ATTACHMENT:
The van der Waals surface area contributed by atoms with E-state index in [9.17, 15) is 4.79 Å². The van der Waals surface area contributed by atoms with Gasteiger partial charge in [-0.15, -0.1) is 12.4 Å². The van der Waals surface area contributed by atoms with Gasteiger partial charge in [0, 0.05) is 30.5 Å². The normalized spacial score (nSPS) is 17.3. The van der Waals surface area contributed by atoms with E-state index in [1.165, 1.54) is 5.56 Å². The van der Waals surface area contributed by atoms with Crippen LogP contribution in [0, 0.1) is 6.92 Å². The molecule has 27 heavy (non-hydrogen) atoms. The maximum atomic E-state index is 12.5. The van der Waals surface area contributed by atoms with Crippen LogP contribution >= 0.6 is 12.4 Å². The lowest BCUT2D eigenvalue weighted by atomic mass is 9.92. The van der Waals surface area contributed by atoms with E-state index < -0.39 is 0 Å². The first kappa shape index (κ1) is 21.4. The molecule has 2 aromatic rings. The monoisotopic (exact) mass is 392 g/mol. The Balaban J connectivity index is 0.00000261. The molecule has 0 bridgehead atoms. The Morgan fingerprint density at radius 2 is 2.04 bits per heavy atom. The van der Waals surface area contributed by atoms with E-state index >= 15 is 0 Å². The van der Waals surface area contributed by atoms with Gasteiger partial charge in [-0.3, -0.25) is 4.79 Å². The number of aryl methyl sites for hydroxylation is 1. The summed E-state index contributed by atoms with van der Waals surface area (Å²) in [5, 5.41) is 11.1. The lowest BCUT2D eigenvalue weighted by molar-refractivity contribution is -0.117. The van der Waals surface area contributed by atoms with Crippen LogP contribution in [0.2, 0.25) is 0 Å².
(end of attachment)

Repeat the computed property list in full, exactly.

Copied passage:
The van der Waals surface area contributed by atoms with E-state index in [9.17, 15) is 4.79 Å². The van der Waals surface area contributed by atoms with Gasteiger partial charge in [-0.15, -0.1) is 12.4 Å². The van der Waals surface area contributed by atoms with Gasteiger partial charge in [0, 0.05) is 30.5 Å². The normalized spacial score (nSPS) is 17.3. The van der Waals surface area contributed by atoms with E-state index in [1.165, 1.54) is 5.56 Å². The van der Waals surface area contributed by atoms with Crippen LogP contribution in [0, 0.1) is 6.92 Å². The molecule has 27 heavy (non-hydrogen) atoms. The maximum atomic E-state index is 12.5. The van der Waals surface area contributed by atoms with Crippen LogP contribution >= 0.6 is 12.4 Å². The lowest BCUT2D eigenvalue weighted by atomic mass is 9.92. The van der Waals surface area contributed by atoms with E-state index < -0.39 is 0 Å². The first kappa shape index (κ1) is 21.4. The molecule has 2 aromatic rings. The monoisotopic (exact) mass is 392 g/mol. The Balaban J connectivity index is 0.00000261. The molecule has 0 bridgehead atoms. The Morgan fingerprint density at radius 2 is 2.04 bits per heavy atom. The van der Waals surface area contributed by atoms with E-state index >= 15 is 0 Å². The van der Waals surface area contributed by atoms with Gasteiger partial charge in [-0.3, -0.25) is 4.79 Å². The number of aryl methyl sites for hydroxylation is 1. The summed E-state index contributed by atoms with van der Waals surface area (Å²) in [5, 5.41) is 11.1. The lowest BCUT2D eigenvalue weighted by molar-refractivity contribution is -0.117. The van der Waals surface area contributed by atoms with Crippen LogP contribution in [0.2, 0.25) is 0 Å².